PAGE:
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Thursday, 8 March, 2001, 02:45 GMT
Analysis: Will the violence spread?
US K-For troops check ethnic Albanian man
US troops could become more involved
By Balkans correspondent Paul Wood

A couple of weeks ago few outside Macedonia had heard of Tanusevci, or the rebel National Liberation Army.

Now the fate of this tiny border village, population 800, is being discussed by Nato, the UN Security Council and the OSCE.

The composition and intentions of the NLA, meanwhile, are the subject of anxious speculation in western capitals.


The first crucial question is whether the violence in Tanusevci will spread.

One source close to the NLA leadership told me that the organisation was preparing to strike throughout Macedonia.

It is not clear if this is a propaganda claim, or if the NLA really does have the capability to act in this way.

Former glory

However, the Macedonian media has already carried reports of incidents in villages outside the immediate area, where the fighting has been taking place.

The second question is how much support the NLA has in Macedonia and from outside.

Serbia troops near Kosovo Macedonia border
Serbia guards keep on eye on the border
The critics, even on the Albanian side, portray the NLA as former Kosovo fighters anxious to rekindle the glory and excitement of bearing arms in a struggle of national liberation.

One ethnic Albanian commentator told me he thought of the NLA as a small group of fanatics, who did not realise that their time had passed.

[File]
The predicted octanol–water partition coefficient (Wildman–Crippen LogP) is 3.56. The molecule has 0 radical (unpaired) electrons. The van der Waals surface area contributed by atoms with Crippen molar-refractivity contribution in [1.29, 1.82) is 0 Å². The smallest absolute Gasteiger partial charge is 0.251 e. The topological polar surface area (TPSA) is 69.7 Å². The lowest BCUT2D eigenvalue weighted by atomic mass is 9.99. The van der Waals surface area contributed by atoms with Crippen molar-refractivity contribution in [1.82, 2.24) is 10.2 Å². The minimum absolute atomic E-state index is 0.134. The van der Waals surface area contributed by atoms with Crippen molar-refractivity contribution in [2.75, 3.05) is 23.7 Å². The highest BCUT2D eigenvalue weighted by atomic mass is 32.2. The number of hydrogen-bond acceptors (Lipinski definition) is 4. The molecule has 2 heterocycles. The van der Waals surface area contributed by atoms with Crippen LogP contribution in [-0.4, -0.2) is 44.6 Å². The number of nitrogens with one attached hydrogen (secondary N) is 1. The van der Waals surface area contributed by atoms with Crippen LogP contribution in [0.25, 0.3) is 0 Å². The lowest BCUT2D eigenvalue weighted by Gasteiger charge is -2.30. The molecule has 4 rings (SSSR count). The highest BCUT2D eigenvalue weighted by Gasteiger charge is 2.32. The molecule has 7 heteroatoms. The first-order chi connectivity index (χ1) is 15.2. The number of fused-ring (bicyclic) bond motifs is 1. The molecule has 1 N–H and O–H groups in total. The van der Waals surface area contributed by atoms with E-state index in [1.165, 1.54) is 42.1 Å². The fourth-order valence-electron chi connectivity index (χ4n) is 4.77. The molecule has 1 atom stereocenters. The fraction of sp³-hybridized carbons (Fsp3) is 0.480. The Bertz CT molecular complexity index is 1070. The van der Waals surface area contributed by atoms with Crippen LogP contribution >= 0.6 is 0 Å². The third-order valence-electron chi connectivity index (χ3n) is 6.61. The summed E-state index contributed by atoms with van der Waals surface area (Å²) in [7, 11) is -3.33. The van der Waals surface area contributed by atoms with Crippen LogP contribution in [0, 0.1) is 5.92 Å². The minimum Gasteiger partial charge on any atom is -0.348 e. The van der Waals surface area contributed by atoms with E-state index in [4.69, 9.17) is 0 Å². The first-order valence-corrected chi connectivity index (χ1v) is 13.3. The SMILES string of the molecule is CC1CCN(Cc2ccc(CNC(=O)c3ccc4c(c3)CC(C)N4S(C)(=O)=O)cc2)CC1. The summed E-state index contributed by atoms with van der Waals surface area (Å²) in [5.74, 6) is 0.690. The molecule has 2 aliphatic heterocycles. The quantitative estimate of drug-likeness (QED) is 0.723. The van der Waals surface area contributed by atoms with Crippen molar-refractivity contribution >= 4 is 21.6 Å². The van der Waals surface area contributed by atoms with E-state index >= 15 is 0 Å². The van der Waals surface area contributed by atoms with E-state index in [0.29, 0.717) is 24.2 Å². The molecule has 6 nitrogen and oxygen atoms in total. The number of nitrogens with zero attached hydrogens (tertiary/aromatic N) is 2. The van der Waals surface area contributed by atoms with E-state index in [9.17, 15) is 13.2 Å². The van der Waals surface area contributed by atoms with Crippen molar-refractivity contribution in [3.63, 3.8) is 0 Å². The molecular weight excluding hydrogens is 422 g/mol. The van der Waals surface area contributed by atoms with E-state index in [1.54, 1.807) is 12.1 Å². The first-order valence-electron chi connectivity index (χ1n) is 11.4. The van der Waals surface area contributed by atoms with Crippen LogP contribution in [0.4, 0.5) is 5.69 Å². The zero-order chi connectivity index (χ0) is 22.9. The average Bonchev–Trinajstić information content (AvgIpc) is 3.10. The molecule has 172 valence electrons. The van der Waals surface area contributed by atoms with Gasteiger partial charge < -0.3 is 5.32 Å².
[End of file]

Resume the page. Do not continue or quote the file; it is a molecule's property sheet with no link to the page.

It is significant perhaps that no prominent former member of the Kosovo Liberation Army (KLA) has voiced support for the group.

Small membership

And the biggest ethnic Albanian party in Macedonia has issued strong condemnation.

But, while it may well be that the NLA only has a handful of members, that was true of the KLA in the early days as well.

Ethnic Albanian man in village of  Deballde
Life goes on despite border tension
To many the violence in the Macedonian border village of Tanusevci does seem like the early days of the Kosovo conflict.

There are, though, some important differences between Kosovo under the Serbs and Macedonia today.

Legal avenues

Chief among them that there is an ethnic Albanian party in the Macedonian coalition government and ethnic Albanians there do have constitutional and legal means of furthering their political aspirations.

Macedonia survived the upheaval of the war in neighbouring Kosovo and it could be that the violence in Tanusevci flares up and then dies away.

But tensions in Macedonia are at unprecedented levels and the situation remains volatile and unpredictable.

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06 Mar 01 | Europe
Macedonia blasts rebel base
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